Are you a newcomer to the field of automation, or are you an experienced user intending to learn more about the topic?
Using the correct method for programming your PLC will allow you to use the full potential of both your controller and your system. Creating, editing, and improving the PLC functionality can be made significantly easier by following basic coding techniques. Below, you can find a list of practical tips and tricks for easier PLC programming, allowing you to find more space for improvements to your project.
Mentioned tips are generally applicable to any PLC; here, the UniPi programmable logic controllers were used for the showcase along with the Mervis - UniPi's official supported software platform offering its users a comprehensible development interface, HMI editor, SCADA interface, and many other useful features.
1) Plan in advance
Thorough preparations and planning both on the hardware and the software level will save you a lot of time during the programming itself, reduce the number of errors, and improve the overall flexibility of your project. We also recommend keeping in mind that in the future you may need to extend your project by adding new features or components. The more detailed your plan is, the less difficult the realization of your project will be.
2) Choose the right programming method
Mervis supports a pair of programming methods - Function Block Diagram (FBD) and Structured Text (ST). Which one to choose? The choice should depend not only on your experience level but also on the type of your project, as both methods have their own pros and cons and are suitable for different kinds of projects.
Function Block Diagram is based on so-called function blocks - segments of the pre-defined code made to perform a specific function. By using the FBD you can easily define the controller behavior routines, set conditions, create input/output counters, etc. Thanks to their intuitive design function blocks are a good choice for beginners or smaller automation project. FBD is, however, less suited to complex projects, as the high number of function blocks required may cause performance drops and longer response times.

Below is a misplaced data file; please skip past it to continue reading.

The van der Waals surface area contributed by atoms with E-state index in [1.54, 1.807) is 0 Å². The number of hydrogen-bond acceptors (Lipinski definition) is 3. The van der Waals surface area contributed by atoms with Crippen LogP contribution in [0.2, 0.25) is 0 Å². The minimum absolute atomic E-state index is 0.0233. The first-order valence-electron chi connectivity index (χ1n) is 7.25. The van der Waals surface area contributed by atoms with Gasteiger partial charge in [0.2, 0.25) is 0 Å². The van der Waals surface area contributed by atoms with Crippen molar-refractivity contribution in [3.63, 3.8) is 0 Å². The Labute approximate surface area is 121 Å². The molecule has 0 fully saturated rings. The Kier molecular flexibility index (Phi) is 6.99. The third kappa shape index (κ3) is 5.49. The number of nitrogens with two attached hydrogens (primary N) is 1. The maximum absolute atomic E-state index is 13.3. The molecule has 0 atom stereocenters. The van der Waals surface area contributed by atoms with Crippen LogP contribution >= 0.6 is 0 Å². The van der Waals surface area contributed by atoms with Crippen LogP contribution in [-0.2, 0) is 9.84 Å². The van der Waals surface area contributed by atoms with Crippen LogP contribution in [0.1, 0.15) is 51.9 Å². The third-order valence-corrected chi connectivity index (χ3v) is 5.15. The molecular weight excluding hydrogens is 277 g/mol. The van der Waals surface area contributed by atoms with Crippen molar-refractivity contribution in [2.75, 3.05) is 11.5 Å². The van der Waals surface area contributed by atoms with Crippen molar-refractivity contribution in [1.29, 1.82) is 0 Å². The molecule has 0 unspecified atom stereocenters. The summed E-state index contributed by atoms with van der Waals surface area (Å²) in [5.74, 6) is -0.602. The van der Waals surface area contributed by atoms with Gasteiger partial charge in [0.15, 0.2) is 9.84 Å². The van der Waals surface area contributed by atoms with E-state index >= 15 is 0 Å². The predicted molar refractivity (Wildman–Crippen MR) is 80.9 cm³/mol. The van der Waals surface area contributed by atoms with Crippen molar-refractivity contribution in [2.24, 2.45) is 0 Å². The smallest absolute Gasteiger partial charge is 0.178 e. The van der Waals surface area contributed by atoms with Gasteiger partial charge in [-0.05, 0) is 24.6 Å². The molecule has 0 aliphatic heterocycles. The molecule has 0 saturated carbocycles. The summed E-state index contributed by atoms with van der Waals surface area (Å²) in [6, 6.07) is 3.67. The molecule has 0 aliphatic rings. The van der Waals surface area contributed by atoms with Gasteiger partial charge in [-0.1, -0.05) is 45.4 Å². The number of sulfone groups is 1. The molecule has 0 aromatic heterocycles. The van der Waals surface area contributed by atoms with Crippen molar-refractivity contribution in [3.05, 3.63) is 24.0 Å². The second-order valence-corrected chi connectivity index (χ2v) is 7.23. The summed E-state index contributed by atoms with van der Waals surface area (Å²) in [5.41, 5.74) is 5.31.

The Structured Text method, having a form of text code, is, on the other hand, suitable for complex mathematical functions or for repetitive conditional tasks. The main advantage of the ST is its ability to encompass even very complex functionality into only a few lines of code. The text code is, however, less user-friendly and is suited rather for the more experienced users.
An example of a project using the Function Block Diagram
An example of the Structured Text (ST)
3): Follow the tried and tested coding methods and structural techniques
During the PLC programming, try not to create overly complex codes, no matter which method you use. For example, an unnecessarily high number of function blocks will make harder not only the orientation in the project but also the search for any potential errors. We thus recommend decomposing the code as much as possible by looking for repeating segments of the code and re-using them in other parts of the project. A practical example: if you are programming an automated heating system in several rooms, you can create a single code structure using the FBD and then simply paste it for each individual room. By doing that, you will save a large amount of time and the resulting code will have a high level of consistency.
An example of repeated use of a single function block for multiple similar applications
A detailed look into the contents of one of the function blocks shown on the previous picture
4) Make notes, leave comments